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Our Ned

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  1. Apologies - I have no idea I have discovered why I had listed Hermione as carrying Type 281. A (very) old reference (Alan Raven & H T Lenton Ensign 2: Dido Class Cruisers (London: Bivouac Books, 1973)) stated "... the Hermione (WA.281) had radar control (AR.285) fitted to the HA.DCTs ..." - I realised the latter was incorrect but so was the former, which I didn't check - apologies to those I may have confused - and thanks to dickrd for correcting me. I will amend my previous posts.
  2. For a look at the parts and instructions of the basic version of the Flyhawk kit, see http://www.modelwarships.com/reviews/ships/hms/cl/Naiad-700-fh/FlyHawk-Review.html. The photo-etch fret contains parts for quite a good representation of RDF Type 279; Type 281 had smaller aerials, which are not included, but are available from various aftermarket producers, as is Type 284 (in various configurations). Disregard comments about Type 281 - see dickrd's later email. Depends how accurate you are planning to be! If you're intending to depict Hermione after November 1941, you will need to source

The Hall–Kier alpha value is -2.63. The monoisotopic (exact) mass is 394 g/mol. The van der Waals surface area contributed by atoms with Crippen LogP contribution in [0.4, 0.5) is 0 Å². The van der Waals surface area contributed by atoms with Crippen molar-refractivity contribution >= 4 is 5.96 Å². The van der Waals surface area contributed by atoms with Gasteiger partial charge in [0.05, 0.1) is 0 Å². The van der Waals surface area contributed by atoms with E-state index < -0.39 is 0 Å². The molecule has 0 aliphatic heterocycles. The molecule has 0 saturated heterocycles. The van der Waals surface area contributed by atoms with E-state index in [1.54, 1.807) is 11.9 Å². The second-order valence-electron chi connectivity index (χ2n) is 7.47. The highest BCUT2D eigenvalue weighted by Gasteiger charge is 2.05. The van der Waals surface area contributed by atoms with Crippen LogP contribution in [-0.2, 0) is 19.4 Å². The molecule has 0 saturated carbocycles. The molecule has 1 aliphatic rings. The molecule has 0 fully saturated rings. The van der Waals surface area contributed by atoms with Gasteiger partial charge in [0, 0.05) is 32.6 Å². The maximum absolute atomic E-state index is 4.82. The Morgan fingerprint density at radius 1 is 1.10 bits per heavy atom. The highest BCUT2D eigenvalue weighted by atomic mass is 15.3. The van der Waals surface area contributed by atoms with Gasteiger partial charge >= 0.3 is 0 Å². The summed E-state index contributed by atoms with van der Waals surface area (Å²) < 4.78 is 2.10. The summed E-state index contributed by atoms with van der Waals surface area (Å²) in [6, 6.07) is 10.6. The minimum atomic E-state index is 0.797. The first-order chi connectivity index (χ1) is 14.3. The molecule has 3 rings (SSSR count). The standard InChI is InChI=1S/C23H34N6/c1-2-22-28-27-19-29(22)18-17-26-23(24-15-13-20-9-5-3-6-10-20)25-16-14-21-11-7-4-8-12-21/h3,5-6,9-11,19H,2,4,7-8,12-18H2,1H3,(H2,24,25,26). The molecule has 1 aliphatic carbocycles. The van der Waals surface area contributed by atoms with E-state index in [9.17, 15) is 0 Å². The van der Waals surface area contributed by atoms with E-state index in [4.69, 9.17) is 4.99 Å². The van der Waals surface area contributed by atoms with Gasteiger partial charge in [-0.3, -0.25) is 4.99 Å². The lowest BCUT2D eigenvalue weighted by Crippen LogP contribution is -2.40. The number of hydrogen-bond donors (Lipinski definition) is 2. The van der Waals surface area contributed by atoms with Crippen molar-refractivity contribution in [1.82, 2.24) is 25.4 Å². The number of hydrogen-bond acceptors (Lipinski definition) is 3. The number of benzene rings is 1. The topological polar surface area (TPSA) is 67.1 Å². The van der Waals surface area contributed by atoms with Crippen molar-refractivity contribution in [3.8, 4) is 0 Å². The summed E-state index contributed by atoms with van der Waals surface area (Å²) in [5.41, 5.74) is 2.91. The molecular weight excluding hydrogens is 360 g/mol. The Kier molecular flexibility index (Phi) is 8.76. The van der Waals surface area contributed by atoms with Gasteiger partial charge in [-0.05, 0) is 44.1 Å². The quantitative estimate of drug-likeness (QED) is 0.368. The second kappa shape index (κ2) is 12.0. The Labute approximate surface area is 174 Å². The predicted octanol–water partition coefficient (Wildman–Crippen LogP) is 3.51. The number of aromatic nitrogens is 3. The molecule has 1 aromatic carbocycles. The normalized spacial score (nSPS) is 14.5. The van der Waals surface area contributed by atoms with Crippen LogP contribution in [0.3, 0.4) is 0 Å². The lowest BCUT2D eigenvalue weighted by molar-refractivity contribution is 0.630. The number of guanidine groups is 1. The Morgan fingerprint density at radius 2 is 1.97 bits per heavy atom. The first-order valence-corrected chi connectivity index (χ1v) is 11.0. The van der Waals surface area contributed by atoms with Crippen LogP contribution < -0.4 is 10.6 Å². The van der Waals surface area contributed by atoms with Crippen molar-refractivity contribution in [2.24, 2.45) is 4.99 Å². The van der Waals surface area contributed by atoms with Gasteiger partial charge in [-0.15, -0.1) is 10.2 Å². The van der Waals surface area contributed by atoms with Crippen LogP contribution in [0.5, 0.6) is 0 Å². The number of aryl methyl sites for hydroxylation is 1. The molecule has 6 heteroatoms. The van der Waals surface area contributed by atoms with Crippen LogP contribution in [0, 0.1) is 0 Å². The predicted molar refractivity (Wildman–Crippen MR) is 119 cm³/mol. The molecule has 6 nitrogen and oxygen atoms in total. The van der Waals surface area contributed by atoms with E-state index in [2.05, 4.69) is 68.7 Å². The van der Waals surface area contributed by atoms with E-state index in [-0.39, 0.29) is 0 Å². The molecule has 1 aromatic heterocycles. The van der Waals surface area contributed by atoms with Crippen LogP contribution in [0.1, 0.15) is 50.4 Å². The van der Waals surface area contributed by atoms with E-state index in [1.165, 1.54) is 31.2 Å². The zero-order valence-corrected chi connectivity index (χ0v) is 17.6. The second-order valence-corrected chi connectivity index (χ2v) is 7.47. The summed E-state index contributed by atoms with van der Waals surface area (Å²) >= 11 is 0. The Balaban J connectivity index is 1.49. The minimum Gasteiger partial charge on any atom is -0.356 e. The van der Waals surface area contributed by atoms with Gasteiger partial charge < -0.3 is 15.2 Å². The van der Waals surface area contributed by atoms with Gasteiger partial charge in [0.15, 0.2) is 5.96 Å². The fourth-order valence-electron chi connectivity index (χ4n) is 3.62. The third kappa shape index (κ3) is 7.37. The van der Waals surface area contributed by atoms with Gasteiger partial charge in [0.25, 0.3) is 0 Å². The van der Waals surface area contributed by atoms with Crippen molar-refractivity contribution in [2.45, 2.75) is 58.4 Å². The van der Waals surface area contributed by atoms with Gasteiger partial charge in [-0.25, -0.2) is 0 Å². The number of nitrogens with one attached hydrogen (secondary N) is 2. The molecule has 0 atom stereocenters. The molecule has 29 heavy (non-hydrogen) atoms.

3. I suspect Ian's photo does indeed show Bonaventure (no "d"); the scanned photo is too indistinct to make out the obvious clincher (lack of "X" 5.25" turret), but the camouflage pattern does match other views said to be of the same ship (one taken from HMS York's quarterdeck, and another showing her in Piraeus - both from the port bow). A further photo showing her port side, apparently taken in Suda Bay, shows the same pattern from the bridge forwards, and on both funnels, but with the hull aft of the bridge all in the darker of the two shades - perhaps she was part-way through a repaint at th